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idea was to keep moving to reduce insect attacks on exposed organs, manoeuvring deftly to avoid pissing on my pants. The tactic was effective on both counts. Well, mostly. After zipping up, I stood for a moment

within the buzzing cloud of insects, morbidly fascinated by their staggering numbers. Even if it meant paddling into a headwind, I would welcome a stiff breeze to blow away this scourge. It struck me then, that everything is ravenous out here. The bugs with their thirst for blood, the wolves I’ve seen snapping at moulting geese, the lake trout that smack my lures with the force of a heavy weight’s right hook, and me. There is nothing like a calorie deficit to

make eating consume your thoughts and turn food into taste bud Crack. And there is nothing like weeks of paddling, portaging and hiking with strict rations to create those conditions by deepening ones appetite and gobbling through body fat reserves. To take my mind off food for a while I

try to muse about other things like why this place — the northern Arctic tundra — is so irresistible for me. I think it has some- thing to do with combining the excitement of paddling wild rapids, or encountering herds of migrating caribou with the sweetness of bug-free moments, sitting quietly by the gurgling river: the very stuff that makes life palpable.

Out on the river much later, I’m

contemplating all this again when I reach for the cornbread. The taste washes over me, a flavour sucker-punch that merges all thoughts into one: it is worth it — the bugs, portages, blisters — if only for this. The wolverine jolts me from my corn-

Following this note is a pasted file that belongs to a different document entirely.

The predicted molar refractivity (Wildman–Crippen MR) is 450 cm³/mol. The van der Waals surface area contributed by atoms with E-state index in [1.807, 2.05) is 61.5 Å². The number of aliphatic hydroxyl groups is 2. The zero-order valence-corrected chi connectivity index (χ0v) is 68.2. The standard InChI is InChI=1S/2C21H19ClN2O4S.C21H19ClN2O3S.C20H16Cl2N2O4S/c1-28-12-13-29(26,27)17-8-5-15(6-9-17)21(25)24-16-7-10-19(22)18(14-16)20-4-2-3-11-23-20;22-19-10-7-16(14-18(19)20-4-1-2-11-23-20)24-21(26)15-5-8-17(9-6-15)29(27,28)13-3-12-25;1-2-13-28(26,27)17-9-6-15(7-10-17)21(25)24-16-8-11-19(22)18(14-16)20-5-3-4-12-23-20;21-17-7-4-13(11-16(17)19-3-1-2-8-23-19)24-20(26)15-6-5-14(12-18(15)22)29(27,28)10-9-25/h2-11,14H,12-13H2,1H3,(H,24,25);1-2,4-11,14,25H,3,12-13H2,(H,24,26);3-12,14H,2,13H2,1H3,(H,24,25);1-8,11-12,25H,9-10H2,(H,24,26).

bread-induced reverie. Appearing just 150 metres downstream, it is the first wolverine I have seen in more than 5,000 km of northern canoe trips. Of all things wild and

toothy, people know this in particular about wolverines: they live fiercely. Powerful, tireless and cagey, known to successfully challenge grizzly bears multiple times their size, wolverines are the very embodiment of wildness. Gripping my binoculars, I can see its

trademark see-sawing gait as it lopes up the shoreline, coarse brown fur rippling on its back, needles of light flashing off the streaks of blonde. Head down, sniffing as it moves, it stabs its jaws at something on the ground I cannot see, gulps it down and keeps moving. With my attention riveted on the

wolverine, I didn't notice the faint thumping sound coming from somewhere behind me. But when it crests the river valley, the sound of the low-flying helicopter fills my ears with an explosive roar, the whirling blades chopping the air, shred- ding the silence and my moment with the only wolverine I may ever see.

For a month, I’ve seen nobody, heard only but the wind, water and birdsong around me. Then, somehow, in a space of 1.3 million square kilometres of wilderness, a canoeist, a wolverine and a helicopter intersect simultaneously in a baffling and infuriating coincidence. Whirling on its hind legs, the wolverine

bolts, its sharp claws tearing into the tundra as it bounds in the only sensible direction a threatened wolverine can go: North. For where else but the North can a

wolverine find the space to contain its snarling appetites and wild nature? And where else but the North can a person tap into that vestigial wildness we also harbour inside; that primal hunger and physicality that calms the mind, enlivens our spirit and heightens our senses to the point that one can achieve nirvana by simply eating cornbread? Nowhere but North.

July/August 2011

above & beyond



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